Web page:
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Syphilis and Neurosyphilis – Evidence Reviewed

Syphilis and Neurosyphilis

Syphilis and Neurosyphilis 2018-01-30T16:37:11+08:00
  • Caused by infection with Treponema pallidum
  • Cannot be grown in culture media, however there are other serological tests
    • Non-treponemal tests for screening
      • IgG and IgM against phospholipids formed by host in response to lipoidal material released by host cells in early infection
      • Rapid, simple, inexpensive
      • Used to monitor response to treatment and detect re-infection
        • Quantitative VDRL / RPR can be used to establish baseline titre
        • Monitor titre to gauge treatment effectiveness
      • Not entirely sensitive or specific due to cross-reactivity (especially in primary and late latent)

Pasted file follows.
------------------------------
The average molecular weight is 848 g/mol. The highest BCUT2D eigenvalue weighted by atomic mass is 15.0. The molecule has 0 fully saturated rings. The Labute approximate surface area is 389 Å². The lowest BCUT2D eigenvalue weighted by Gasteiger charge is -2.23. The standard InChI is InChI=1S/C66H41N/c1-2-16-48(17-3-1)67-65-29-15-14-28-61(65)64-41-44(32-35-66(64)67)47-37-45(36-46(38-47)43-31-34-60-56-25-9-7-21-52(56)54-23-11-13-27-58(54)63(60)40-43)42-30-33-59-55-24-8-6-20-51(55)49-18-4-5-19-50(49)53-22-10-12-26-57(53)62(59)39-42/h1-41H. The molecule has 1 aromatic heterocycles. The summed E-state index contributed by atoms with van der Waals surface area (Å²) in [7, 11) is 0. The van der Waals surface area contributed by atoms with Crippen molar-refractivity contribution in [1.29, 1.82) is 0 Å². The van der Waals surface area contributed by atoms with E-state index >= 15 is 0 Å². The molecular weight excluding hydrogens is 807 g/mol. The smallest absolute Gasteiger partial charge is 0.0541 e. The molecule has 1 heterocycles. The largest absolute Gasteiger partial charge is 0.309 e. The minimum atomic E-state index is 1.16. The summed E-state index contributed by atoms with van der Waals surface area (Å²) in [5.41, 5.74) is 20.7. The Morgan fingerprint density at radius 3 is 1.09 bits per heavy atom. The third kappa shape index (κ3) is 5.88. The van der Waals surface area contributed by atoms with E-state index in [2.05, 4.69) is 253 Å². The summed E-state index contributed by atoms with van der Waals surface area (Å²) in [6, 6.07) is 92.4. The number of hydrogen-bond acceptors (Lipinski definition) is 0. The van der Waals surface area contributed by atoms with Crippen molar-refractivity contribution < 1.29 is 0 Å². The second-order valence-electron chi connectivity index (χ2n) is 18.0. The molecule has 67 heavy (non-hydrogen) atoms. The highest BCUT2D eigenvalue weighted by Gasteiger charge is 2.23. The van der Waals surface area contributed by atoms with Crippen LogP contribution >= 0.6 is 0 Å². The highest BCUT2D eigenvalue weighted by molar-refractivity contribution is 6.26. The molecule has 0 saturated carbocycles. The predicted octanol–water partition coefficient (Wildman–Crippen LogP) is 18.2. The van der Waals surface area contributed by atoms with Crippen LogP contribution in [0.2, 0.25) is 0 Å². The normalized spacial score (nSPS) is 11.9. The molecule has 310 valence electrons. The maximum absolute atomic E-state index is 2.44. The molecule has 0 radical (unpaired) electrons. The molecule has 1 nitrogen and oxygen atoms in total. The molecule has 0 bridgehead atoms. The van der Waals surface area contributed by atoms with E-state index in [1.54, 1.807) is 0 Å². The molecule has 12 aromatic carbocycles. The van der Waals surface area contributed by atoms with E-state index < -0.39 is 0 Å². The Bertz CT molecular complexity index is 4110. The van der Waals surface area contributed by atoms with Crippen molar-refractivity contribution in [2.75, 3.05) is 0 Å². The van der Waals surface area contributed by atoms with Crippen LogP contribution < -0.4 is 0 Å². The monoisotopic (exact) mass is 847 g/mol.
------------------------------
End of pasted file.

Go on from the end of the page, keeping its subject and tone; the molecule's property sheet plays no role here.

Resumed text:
• Venereal Disease Research Laboratory (VDRL) test
        • Microscopic flocculation test read under a microscope
        • Can be used in CSF samples
        • Antigen suspension must be prepared fresh daily
      • Rapid plasma regain (RPR)
        • Macroscopic flocculation test that does not require a microscope
        • Simplified version of VDRL test
        • Uses stabilized suspension of VDRL antigen
    • Treponemal tests for confirmation of non-treponemal results
      • May remain active for years without treatment; titres correlate poorly with disease activity
      • In populations with low syphilis prevalence, treponemal tests may be used for screening
      • pallidum particle agglutination (TPPA)
        • Used for detection of antibodies to T. pallidum in serum
        • Based on agglutination of coloured carriers sensitized with T. pallidum antigen
        • Positive TPPA with positive VDRL/RPR indicates current infection with syphilis
      • Enzyme immunoassay (EIA)
        • Detects IgM and IgG to T. pallidum
        • EIA against IgM especially useful for detection of early syphilis
        • Better than TPPA in HIV co-infected individuals
  • Stages of infection
    • Primary syphilis